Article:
Behind the Facebook profile you’ve built for yourself is another one, a shadow profile, built from the inboxes and smartphones of other Facebook users. Contact information you’ve never given the network gets associated with your account, making it easier for Facebook to more completely map your social connections.
Not sure if this is incredibly creepy, just the way things are heading or both.
- That IoT Thing: Bitty Data Logger 3.0
Bitty Data Logger is an application which can capture and chart data from a BBC micro:bit’s internal accelerometer, magnetometer and temperature sensors. It’s available for iOS and Android smartphones and tablets and for Chromebook as well. Data is, of course, transmitted from the micro:bit to your smartphone over Bluetooth so you can be some distance away from the micro:bit and…. whatever you have connected to it.
I had a quick test with an earlier version. Lots of possibilities for the classroom, wonder when I’ll get it fitted in.
- Something is wrong on the internet
one of the traditional roles of branded content is that it is a trusted source. Whether it’s Peppa Pig on children’s TV or a Disney movie, whatever one’s feelings about the industrial model of entertainment production, they are carefully produced and monitored so that kids are essentially safe watching them, and can be trusted as such. This no longer applies when brand and content are disassociated by the platform, and so known and trusted content provides a seamless gateway to unverified and potentially harmful content.
There seems to be a myriad of weird videos, automatically or semi-automatically created, earning money. Google have now said they will restrict videos that are flagged: YouTube to restrict ‘disturbing’ children’s videos, if flagged – BBC News. It seems unlikely that will deal with the problem.
Featured image, a bit of processing slit-scanning strangness, guess the source.
For a quite a while I’ve been thinking about writing a book about the IndieWeb to provide a broader overview of what it is philosophically, how it works, how its community functions, and most specifically how the average person can more easily become a part of it.
This should be very useful. I’ve been trying various indieweb things for a while, but still find it tricky to understand and implement some of the technologies. There is a great wiki, but I think I am more likely to read through a book.
Some things that have caught my interest over the last week:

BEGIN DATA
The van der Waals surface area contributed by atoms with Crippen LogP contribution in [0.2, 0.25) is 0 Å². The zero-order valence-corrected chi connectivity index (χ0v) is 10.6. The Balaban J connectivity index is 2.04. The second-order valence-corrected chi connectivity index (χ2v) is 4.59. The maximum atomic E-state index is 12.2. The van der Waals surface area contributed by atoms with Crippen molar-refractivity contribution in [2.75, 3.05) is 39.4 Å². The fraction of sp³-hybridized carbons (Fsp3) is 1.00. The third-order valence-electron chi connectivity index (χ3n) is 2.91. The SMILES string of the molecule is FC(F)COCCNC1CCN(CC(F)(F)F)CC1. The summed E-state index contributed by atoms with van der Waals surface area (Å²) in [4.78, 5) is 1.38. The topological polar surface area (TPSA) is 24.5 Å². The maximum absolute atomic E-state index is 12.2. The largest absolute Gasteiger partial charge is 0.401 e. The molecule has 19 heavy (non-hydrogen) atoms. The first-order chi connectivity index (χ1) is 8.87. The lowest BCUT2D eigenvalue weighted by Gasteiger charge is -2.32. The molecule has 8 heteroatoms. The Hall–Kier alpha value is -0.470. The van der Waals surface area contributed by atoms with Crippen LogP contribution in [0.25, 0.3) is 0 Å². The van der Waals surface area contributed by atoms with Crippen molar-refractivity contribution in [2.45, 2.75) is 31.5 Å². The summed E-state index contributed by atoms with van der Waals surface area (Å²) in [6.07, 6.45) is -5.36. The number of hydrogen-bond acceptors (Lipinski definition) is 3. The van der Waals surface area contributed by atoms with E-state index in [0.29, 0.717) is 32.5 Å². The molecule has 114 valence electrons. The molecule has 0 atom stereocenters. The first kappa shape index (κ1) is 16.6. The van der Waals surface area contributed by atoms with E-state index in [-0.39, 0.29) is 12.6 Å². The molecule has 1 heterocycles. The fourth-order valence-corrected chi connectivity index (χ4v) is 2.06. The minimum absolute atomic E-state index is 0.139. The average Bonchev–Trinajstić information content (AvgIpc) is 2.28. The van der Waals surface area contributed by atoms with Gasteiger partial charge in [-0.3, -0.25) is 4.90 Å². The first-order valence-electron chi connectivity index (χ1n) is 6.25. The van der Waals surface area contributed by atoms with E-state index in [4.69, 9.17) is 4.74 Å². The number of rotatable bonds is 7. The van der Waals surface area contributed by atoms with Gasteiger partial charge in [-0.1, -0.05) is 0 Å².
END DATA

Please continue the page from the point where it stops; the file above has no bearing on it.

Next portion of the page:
- Good Teachers Talk: Better Teachers Listen | Class Teaching The post is more interesting, to me, than the title.
One way of achieving this identify shift is to come unprepared to a lesson! For example, working on a poem in English that neither the pupils nor the teacher have read before. In doing so, pupils begin to see that their identities can fluctuate from learner to contributor, thus giving them the confidence to enact this discourse themselves in the classroom and beyond.
Which speaks to vocalising your process. I do that (I hope) in writing, but not so much in reading.
- School walls are oozing with unhelpful growth mindset cheese…. | teacherhead
Get these slogans blown up and laminated and plaster your corridors and walls in them… Bingo! Go Growth Mindset
Live it. Don’t laminate it. Stick that on a poster
- Developing a Proper Growth Mindset – The Educator Blog
False Growth Mindset
After the recent pushback on Growth Mindset this post suggests that there can be real Growth Mindset and “Many of the best teachers are already there”
- Online training – Raspberry Pi We recently launched a new way for people to learn about computing with the Raspberry Pi Foundation: free online training courses, available to anyone, anywhere in the world!
- How to Live Without Google Google trackers have been found on 75% of the top million websites. This means they are not only tracking what you search for, they’re also tracking which websites you visit, and using all your data for ads that follow you around the internet.
- Physical Computing With Scratch | Raspberry Pi Projects
The version of Scratch included with the Raspberry Pi has a number of unique features; one of the most useful is its ability to communicate with the GPIO pins (General Purpose Input Output). These pins allow you to connect your Raspberry Pi to a range of devices, from lights and motors to buttons and sensors. The original Raspberry Pi had a 26-pin header and newer models (B+, Pi 2, Pi 3, etc) have a 40-pin header, but this workshop will work with any model.
I’ve generally failed with any raspberry pi stuff that involves extra hardware beyond a camera this might help.
- Simple Scratch intruder alarm « Blog My Wiki!
uses any old Raspberry Pi with Raspbian and some parts you’d find in a CamJam EduKit or similar: an LED, a resistor, a push-button switch, a buzzer and a Passive Infra Red (PIR) movement sensor wired up
Looks like it might be a nice we project for school.
- Fragmentum – A microcast from Adam Procter A new microcast. Glad to see a education one appearing.
- Clips – Google Drive lesson plan to use clips to produced short, 30 sec, movie about a country.
- Spreadsheets – Google Drive Resources for teaching spreadsheets. Year 5 (England)
- iOS Keynote is so darn cool! – Learners Together: Teaching with Technology Animated presentations for six word stories.
Featured image: Got Links? | On some large road machine from Gila County AZ | Alan Levine | Flickr CC-BY